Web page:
Philadelphia is accepting bids for its next renewable energy project – The Philadelphia Inquirer

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On the heels of connecting Philly to its first big solar array, city officials said Tuesday that they are looking to plug into an even larger renewable energy source within the next few years to help power the city’s 600 municipally-owned buildings.

Mayor Cherelle L. Parker and members of her administration made the announcement during an event at City Hall marking the city’s recent link to a solar farm in Adams County that’s supplying an estimated 25% of power needed for city buildings.

That project, operated by Energix Renewables, and known as the Adam Solar Project, recently started providing a portion of the electricity used at City Hall, Philadelphia International Airport, the Water Department, and other buildings.

Parker said the renewable energy source helps the city meet its goals of 100% renewable energy by 2030, and creates “regional jobs in the renewable energy sector … for a safer, cleaner, greener Philadelphia with economic opportunity for all.”

The city is accepting bids for the new, second renewable energy project to be operational between 2025 and 2030.

» READ MORE: Philadelphia begins powering City Hall and the airport by a solar array 100 miles away

What’s the latest renewable energy project?

Emily Schapira, president and CEO of the Philadelphia Energy Authority, an independent municipal agency, said the project could generate power from solar, wind, hydroelectric, or other renewable sources. Bids are due in July.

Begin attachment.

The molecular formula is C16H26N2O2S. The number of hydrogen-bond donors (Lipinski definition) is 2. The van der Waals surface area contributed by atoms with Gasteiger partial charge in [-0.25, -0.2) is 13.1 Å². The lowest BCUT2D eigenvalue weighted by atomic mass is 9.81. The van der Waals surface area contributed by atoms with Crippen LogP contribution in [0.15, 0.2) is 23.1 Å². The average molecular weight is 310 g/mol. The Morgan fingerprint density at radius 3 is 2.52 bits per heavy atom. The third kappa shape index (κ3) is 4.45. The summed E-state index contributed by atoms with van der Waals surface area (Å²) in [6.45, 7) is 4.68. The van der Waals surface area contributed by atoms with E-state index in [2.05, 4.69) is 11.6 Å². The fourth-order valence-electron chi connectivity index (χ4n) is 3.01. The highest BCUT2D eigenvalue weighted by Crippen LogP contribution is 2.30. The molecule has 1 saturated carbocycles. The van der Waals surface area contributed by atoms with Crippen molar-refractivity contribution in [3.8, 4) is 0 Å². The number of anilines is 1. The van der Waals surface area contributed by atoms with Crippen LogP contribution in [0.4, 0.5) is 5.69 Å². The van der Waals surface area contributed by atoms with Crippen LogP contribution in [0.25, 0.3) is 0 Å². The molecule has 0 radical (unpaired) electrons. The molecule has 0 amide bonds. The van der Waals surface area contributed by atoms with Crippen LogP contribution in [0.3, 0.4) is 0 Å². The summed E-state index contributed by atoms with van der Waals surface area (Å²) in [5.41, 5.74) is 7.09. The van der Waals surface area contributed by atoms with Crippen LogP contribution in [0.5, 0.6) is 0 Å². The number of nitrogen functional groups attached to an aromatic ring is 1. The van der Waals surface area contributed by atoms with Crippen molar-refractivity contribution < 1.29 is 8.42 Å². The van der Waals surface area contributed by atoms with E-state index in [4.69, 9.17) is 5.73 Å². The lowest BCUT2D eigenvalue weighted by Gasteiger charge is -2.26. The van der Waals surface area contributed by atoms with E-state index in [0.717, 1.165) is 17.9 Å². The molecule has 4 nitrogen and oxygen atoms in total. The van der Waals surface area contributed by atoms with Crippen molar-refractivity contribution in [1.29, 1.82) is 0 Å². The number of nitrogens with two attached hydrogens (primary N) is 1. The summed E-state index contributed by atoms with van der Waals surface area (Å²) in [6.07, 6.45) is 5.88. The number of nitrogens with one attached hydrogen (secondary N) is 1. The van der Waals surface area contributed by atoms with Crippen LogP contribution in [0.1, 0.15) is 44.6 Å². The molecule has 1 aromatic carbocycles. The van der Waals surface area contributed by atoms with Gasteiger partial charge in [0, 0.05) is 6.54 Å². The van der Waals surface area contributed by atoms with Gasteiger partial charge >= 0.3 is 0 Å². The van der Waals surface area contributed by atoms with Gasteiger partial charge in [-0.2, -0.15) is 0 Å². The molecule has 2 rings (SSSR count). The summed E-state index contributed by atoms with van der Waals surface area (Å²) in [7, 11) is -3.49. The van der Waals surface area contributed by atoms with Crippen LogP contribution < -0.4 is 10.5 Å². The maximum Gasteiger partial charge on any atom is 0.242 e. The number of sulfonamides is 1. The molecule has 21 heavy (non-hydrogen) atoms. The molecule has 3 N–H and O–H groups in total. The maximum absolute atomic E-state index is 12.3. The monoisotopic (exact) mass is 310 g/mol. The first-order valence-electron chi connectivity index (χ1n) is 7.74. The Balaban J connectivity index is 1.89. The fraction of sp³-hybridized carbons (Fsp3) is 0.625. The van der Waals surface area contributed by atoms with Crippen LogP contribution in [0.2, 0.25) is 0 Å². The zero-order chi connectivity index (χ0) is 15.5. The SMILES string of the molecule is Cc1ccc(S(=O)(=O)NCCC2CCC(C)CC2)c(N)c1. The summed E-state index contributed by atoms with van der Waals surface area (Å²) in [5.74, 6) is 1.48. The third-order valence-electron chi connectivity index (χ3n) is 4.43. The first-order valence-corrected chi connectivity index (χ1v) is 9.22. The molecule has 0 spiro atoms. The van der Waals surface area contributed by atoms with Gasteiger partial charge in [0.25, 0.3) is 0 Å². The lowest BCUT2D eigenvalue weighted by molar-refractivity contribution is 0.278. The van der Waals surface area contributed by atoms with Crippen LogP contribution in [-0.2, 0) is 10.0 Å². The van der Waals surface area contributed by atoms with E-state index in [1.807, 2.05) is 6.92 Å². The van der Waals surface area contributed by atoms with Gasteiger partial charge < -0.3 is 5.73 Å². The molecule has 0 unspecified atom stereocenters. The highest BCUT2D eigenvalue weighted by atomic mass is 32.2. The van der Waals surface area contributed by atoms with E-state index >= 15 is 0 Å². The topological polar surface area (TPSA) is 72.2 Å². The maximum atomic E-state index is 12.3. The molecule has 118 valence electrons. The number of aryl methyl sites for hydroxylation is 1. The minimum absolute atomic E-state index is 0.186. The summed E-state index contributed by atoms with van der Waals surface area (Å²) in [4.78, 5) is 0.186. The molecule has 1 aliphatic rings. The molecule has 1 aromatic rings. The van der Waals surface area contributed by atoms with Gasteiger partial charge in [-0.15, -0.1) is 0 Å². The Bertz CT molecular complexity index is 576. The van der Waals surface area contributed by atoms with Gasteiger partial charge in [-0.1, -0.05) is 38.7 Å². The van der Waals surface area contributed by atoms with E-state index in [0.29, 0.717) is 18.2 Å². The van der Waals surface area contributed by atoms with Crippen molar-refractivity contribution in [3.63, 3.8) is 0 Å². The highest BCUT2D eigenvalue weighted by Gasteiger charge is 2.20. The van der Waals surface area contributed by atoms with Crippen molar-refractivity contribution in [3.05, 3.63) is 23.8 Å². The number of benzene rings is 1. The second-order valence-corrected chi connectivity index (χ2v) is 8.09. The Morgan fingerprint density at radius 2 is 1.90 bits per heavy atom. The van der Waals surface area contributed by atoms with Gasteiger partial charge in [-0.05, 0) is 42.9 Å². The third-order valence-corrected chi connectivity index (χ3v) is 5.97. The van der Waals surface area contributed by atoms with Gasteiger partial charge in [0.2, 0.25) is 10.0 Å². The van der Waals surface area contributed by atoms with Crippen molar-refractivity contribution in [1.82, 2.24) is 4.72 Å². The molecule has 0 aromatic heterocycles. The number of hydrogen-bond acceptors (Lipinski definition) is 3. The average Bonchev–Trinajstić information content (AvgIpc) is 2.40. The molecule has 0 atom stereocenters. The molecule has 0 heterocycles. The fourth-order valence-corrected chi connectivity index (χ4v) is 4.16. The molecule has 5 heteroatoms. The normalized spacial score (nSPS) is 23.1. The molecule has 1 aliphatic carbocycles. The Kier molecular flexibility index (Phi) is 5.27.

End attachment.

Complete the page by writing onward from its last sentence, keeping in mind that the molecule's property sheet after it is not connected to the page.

“We know that there are lots of projects, either in development or already completed, that could fit the bill,” Schapira said. “So we know that there are options in the marketplace. The question is what that pricing will look like.”

The contract would likely be for 20 years, similar to the one the city signed with Energix Renewables for the Adams Solar Project.

City-owned buildings use approximately 700,000 megawatt hours of energy a year.

The Adams Solar Project, in Straban Township, is capable of producing 150,000 megawatt hours annually. That array — or the collection of solar panels — feeds to a substation that sends power to the regional grid operated by PJM, which coordinates electricity regionally across multiple states including Delaware, New Jersey, and Pennsylvania. The power is then delivered to Peco territory for use by Philadelphia.

The city’s new bid calls for a renewable energy system at least comparable in size or capable of producing up to 490,000 megawatt hours a year. The rate the city would pay for the electricity would be determined by the lowest bid contract is signed.

Where would the energy come from?

Schapira said the renewable energy can be produced anywhere in the territory of the region’s grid operator, PJM, and not necessarily Pennsylvania. PJM coordinates electricity used by 65 million people across 13 states, including Pennsylvania, New Jersey, and Delaware.

Pricing rates can be tricky, Schapira said, because the cost of renewable energy credits, known as RECS, have to be factored in.

RECs are issued to renewable energy producers because tracking the source of electricity in a utility grid is difficult. Renewable energy companies are awarded a REC for each megawatt hour of electricity produced. RECS can be traded like commodities. Buyers get proof the electricity they purchased is from a renewable source.

Philadelphia would likely buy RECs from the winning bidder as part of a power purchase agreement. The city is obligated to purchase RECS to show it is complying with its sustainability goals.

“We’ll have to see how competitive folks can get with what we normally pay,” Schapira said of potential rates. “Our goal is to make it as cost neutral for the city as possible, or even a savings.”

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